Our world is awash in data -- data pooled in databases and web services, data streaming from sensors, even data bottled up in small devices. This data is the basis of life for modern commerce, science, utilites, and other large human endeavours. It is also critical to any individual who lives in a world dependent on these institutions.
Telegraph is an adaptive dataflow system, which allows individuals and institutions to access, combine, analyze, and otherwise benefit from this data wherever it resides. As a dataflow system, Telegraph can tap into pooled data stored on the network, and harness streams of live data coming out of networked sensors, software, and smart devices. In order to operate robustly in this volatile, internetworked world, Telegraph is adaptive -- it uses new dataflow technologies to route unpredictable and bursty dataflows through computing resources on a network, resulting in manageable streams of useful information.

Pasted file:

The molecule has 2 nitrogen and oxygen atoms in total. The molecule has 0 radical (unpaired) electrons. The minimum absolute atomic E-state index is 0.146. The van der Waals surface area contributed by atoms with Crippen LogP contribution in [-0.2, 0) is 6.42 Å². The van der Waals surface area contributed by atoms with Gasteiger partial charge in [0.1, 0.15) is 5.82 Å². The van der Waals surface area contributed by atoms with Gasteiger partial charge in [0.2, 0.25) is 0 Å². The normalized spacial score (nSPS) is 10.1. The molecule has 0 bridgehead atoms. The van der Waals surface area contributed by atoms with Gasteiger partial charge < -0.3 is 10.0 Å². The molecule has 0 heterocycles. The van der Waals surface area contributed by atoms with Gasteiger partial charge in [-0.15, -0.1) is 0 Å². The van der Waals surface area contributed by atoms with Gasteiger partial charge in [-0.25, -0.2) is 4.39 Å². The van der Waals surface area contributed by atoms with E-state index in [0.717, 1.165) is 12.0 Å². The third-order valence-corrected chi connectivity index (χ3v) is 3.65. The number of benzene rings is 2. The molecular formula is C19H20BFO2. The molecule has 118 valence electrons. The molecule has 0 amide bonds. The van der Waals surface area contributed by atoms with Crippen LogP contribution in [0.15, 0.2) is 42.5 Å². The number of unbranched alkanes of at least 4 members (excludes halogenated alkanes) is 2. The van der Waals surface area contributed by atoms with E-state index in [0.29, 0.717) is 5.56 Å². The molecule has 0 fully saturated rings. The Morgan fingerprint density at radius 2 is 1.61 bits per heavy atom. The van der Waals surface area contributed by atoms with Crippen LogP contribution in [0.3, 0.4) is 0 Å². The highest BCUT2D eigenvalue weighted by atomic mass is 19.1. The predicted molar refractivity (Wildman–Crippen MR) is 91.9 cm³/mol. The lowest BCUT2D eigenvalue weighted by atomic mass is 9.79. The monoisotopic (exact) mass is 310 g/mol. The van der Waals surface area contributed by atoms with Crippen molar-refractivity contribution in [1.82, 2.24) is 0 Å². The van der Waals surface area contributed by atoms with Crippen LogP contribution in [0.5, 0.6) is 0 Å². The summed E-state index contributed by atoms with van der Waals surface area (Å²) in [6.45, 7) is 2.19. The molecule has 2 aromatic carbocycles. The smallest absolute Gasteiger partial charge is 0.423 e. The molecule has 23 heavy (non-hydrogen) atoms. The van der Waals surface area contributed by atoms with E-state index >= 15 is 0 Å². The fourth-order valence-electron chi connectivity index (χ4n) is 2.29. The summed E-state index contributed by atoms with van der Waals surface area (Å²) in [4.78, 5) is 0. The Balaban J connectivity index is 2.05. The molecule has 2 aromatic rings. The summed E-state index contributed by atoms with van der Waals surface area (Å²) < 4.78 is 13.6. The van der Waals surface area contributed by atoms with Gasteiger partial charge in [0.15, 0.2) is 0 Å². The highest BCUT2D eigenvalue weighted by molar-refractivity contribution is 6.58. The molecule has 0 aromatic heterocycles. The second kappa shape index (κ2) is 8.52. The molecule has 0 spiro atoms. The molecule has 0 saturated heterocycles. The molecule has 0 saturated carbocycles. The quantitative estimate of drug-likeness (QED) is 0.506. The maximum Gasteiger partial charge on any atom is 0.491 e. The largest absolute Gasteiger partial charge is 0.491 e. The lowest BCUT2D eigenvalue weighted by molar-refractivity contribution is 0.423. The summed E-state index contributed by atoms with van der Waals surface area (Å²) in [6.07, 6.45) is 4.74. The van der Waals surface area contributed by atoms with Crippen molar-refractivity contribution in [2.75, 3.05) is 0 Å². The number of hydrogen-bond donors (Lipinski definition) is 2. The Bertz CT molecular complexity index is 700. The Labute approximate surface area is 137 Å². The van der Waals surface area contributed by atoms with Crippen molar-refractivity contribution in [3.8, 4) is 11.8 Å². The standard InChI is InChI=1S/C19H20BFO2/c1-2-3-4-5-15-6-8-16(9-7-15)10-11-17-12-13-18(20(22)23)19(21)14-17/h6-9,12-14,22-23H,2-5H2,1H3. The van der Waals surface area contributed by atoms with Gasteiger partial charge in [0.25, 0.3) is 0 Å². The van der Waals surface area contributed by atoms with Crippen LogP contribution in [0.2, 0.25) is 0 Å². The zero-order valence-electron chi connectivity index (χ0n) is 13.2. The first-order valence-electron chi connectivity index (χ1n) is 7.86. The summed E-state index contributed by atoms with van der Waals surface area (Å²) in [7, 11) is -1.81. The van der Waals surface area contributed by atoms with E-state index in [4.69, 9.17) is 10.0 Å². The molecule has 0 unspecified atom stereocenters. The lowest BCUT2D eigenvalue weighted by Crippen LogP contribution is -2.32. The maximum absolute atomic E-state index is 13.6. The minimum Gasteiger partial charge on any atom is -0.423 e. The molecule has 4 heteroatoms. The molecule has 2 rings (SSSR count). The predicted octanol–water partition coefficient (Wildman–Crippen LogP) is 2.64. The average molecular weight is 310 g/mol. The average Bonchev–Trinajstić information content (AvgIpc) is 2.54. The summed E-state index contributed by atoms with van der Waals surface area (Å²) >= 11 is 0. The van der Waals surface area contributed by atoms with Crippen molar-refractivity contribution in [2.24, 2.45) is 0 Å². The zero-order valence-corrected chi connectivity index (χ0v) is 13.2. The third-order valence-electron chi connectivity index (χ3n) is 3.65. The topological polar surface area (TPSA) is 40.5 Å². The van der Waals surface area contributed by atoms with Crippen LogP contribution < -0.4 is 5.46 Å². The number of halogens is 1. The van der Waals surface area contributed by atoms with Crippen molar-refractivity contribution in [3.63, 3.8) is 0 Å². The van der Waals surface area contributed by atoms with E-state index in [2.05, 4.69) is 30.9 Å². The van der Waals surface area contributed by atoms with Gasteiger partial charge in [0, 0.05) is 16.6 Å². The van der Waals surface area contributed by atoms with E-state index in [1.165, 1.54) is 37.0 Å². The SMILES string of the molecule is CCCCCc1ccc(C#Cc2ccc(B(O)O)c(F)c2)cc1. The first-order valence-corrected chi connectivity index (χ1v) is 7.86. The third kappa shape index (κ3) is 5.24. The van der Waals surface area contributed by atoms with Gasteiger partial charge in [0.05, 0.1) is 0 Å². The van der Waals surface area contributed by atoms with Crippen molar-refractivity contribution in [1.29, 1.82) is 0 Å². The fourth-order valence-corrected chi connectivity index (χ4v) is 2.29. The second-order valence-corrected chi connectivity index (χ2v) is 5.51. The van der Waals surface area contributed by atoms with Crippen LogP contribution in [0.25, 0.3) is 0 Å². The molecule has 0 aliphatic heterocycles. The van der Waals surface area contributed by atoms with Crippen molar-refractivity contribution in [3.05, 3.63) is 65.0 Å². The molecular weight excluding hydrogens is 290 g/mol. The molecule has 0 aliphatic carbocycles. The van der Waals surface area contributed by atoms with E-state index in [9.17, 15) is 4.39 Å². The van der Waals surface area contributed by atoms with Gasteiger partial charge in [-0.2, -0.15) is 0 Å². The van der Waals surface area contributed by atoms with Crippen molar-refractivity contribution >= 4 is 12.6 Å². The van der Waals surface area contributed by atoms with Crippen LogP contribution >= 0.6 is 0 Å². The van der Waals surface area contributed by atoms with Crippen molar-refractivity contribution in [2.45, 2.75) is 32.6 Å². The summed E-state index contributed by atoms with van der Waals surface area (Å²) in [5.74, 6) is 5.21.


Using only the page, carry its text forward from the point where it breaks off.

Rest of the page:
The Telegraph team at UC Berkeley is researching and prototyping new adaptive dataflow and data analysis schemes suited to our infocentric, internetworked, unpredictable world. Like the Berkeley main street after which it is named, Telegraph is the natural thoroughfare for a volatile, eclectic mix coming from all over the world.